Trump’s Lies Expose the Pattern of His Personality Disorder

As the right wing ramps up their conspiracy theory about the how “deep state,” under the direction of Obama, is at war with the current president, it is interesting to note that some of them are going back to the gold standard Trump used to launch his presidential ambitions: birtherism. In case you don’t want to click on that link, I’ll tell you that it is a story about the supposed release of Obama’s Kenyan birth certificate yesterday.

That is a good reminder that this president lies to get what he wants. He has done so constantly from day one. What happens is that when he lies, there is a firestorm of a reaction where we all focus on the lie until the media gets bored with it and we move on – or until Trump tells another whopper and the cycle starts all over again. Unless we connect the dots, the lies become episodic rather than indicative of a pattern.

For example, today I’m thinking about the lie the president told in his first few days in office about how 3-4 million people voted illegally. As he was challenged about that, Trump promised to put together a commission to study the issue. He even said that VP Pence would be in charge of the investigation. When is that last time you heard about that actually happening? It’s been weeks and most everyone has forgotten about it.

In many ways that mirrors the whole birtherism episode with Trump. He suggested that there were questions about Obama’s citizenship, threw the claims out at every opportunity, said he had sent investigators to Hawaii, the media ate it up, and when the lie was no longer useful to him, he discarded it – blaming the whole thing on Hillary Clinton. We were supposed to forget that he ever made such a big deal about it.

We’re now in the midst of a media firestorm about whether or not Obama wiretapped Trump during the election. One difference between the birther lie and the ones about voter fraud and wire tapping is that the first was meant to put him in the spotlight and the latter two were meant to get him out of a jam. In other words, he has shifted to lies that are designed to deny a reality he can’t absorb (i.e., he lost the popular vote and his ties to Russia being exposed).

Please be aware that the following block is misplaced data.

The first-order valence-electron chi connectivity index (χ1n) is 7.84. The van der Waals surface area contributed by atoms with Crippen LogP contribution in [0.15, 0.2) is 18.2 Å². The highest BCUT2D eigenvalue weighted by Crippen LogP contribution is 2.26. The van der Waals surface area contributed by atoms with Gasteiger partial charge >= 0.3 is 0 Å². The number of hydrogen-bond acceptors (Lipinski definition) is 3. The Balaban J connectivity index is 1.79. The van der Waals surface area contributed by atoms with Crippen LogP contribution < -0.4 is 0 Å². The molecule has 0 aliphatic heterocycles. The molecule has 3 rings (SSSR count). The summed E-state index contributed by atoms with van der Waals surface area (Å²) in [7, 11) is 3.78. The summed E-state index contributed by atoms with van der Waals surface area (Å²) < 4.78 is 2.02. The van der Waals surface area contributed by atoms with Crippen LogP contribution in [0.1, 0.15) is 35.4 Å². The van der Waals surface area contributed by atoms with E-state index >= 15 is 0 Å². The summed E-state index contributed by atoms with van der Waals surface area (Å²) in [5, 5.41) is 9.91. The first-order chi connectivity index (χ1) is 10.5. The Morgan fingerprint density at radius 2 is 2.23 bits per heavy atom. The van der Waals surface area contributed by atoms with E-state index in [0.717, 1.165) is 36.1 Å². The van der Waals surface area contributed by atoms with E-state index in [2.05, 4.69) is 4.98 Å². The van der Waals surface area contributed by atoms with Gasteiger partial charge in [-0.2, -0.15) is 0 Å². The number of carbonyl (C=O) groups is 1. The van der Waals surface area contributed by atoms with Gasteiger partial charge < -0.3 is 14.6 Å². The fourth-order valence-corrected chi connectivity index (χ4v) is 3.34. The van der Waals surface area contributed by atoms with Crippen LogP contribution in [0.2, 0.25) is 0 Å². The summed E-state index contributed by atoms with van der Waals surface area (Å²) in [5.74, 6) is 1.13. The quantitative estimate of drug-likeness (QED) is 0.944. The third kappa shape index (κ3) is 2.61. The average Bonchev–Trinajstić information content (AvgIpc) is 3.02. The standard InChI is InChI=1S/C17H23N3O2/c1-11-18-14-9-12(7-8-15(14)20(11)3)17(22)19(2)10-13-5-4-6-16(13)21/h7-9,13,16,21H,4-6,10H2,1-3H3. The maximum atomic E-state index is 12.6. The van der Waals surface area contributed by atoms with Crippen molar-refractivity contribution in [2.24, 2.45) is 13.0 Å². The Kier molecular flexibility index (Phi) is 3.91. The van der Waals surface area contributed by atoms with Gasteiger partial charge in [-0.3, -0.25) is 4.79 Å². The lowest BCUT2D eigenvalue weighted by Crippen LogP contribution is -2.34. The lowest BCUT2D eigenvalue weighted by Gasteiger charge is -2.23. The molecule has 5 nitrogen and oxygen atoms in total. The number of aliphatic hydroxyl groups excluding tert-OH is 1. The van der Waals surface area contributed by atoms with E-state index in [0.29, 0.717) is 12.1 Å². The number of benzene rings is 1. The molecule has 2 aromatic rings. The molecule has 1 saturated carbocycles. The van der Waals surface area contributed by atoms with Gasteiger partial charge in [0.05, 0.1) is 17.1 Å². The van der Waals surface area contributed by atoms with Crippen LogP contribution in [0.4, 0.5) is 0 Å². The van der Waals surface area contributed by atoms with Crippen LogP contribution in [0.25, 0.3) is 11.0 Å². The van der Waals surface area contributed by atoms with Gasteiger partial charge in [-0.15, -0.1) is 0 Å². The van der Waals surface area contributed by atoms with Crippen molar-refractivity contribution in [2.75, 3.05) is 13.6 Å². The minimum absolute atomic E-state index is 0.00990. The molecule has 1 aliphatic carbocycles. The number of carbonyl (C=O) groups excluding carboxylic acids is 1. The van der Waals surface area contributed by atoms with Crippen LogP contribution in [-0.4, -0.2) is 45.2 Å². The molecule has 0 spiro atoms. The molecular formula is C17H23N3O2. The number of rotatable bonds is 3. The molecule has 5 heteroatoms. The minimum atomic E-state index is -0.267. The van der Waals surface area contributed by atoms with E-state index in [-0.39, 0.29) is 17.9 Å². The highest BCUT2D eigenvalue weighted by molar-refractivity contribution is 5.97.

The way in which Trump’s latest whopper plays out might continue to unfold. If evidence of lies and collusion with the Russian government continue to come to light, it is very likely that he will move from saying that Obama ordered a wire tap to the current conspiracy theory rumbling around on the right about how the entire scandal was a false flag operation by the CIA – blaming them for the whole thing just like he blamed Clinton for birtherism and “illegals” for voter fraud. All he’ll need is a tweet or two in that direction and the right wing will explode with the story via the Breitbartization of the news. That would keep the entire media establishment in a frenzy for weeks – not to mention what it would do to our foreign policy apparatus.

While it’s hard to predict how all of this ends, what I’m describing here is the way in which Donald Trump exhibits behaviors associated with a severe personality disorder. He fabricates a world in which he is both dominant and successful. When challenged, he diverts with outrageous lies designed to blame a villain and distract us from his failures. He then assumes we’ll all move on to the next fabrication of his dominance and success.

The one thing we can be certain of is that nowhere in that pattern is there a place for reflection on reality or a feedback loop for self-correction. While his handlers might be able to subdue his tendencies temporarily, there will be no “pivot” because that would require admitting to the dysfunction and an examination of the pattern.

The only way to avoid escalation is to remove him from office and contain the repercussions to Trump and his loved ones. Otherwise, we’ll all pay the price.

Nancy LeTourneau

Nancy LeTourneau is a contributing writer for the Washington Monthly.